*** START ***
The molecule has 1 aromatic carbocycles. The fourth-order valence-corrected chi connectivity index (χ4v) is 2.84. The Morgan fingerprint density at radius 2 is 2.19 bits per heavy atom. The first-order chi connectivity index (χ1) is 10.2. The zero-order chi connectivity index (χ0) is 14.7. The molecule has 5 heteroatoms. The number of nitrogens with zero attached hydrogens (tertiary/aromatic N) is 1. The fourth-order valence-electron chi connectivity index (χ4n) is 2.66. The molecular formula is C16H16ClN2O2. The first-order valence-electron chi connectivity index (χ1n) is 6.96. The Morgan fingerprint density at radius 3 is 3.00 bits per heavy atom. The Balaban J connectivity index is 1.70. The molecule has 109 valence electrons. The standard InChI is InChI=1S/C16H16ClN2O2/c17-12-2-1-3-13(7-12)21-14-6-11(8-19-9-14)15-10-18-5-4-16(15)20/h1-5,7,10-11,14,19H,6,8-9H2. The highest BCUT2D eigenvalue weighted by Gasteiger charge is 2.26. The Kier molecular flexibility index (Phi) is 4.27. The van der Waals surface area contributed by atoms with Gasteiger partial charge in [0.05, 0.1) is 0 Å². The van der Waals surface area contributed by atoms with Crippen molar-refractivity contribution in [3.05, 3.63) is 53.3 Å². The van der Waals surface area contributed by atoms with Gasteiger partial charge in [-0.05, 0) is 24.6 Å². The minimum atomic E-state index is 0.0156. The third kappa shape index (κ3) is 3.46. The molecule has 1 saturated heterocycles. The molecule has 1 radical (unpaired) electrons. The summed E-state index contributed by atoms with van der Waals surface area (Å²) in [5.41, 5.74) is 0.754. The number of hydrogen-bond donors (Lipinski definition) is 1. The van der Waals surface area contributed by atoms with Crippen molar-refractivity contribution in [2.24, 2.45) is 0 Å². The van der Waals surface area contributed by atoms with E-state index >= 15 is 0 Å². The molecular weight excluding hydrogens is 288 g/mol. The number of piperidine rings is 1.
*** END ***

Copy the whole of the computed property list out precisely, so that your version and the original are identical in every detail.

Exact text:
The molecule has 1 aromatic carbocycles. The fourth-order valence-corrected chi connectivity index (χ4v) is 2.84. The Morgan fingerprint density at radius 2 is 2.19 bits per heavy atom. The first-order chi connectivity index (χ1) is 10.2. The zero-order chi connectivity index (χ0) is 14.7. The molecule has 5 heteroatoms. The number of nitrogens with zero attached hydrogens (tertiary/aromatic N) is 1. The fourth-order valence-electron chi connectivity index (χ4n) is 2.66. The molecular formula is C16H16ClN2O2. The first-order valence-electron chi connectivity index (χ1n) is 6.96. The Morgan fingerprint density at radius 3 is 3.00 bits per heavy atom. The Balaban J connectivity index is 1.70. The molecule has 109 valence electrons. The standard InChI is InChI=1S/C16H16ClN2O2/c17-12-2-1-3-13(7-12)21-14-6-11(8-19-9-14)15-10-18-5-4-16(15)20/h1-5,7,10-11,14,19H,6,8-9H2. The highest BCUT2D eigenvalue weighted by Gasteiger charge is 2.26. The Kier molecular flexibility index (Phi) is 4.27. The van der Waals surface area contributed by atoms with Gasteiger partial charge in [0.05, 0.1) is 0 Å². The van der Waals surface area contributed by atoms with Crippen molar-refractivity contribution in [3.05, 3.63) is 53.3 Å². The van der Waals surface area contributed by atoms with Gasteiger partial charge in [-0.05, 0) is 24.6 Å². The minimum atomic E-state index is 0.0156. The third kappa shape index (κ3) is 3.46. The molecule has 1 saturated heterocycles. The molecule has 1 radical (unpaired) electrons. The summed E-state index contributed by atoms with van der Waals surface area (Å²) in [5.41, 5.74) is 0.754. The number of hydrogen-bond donors (Lipinski definition) is 1. The van der Waals surface area contributed by atoms with Crippen molar-refractivity contribution in [2.24, 2.45) is 0 Å². The van der Waals surface area contributed by atoms with E-state index >= 15 is 0 Å². The molecular weight excluding hydrogens is 288 g/mol. The number of piperidine rings is 1.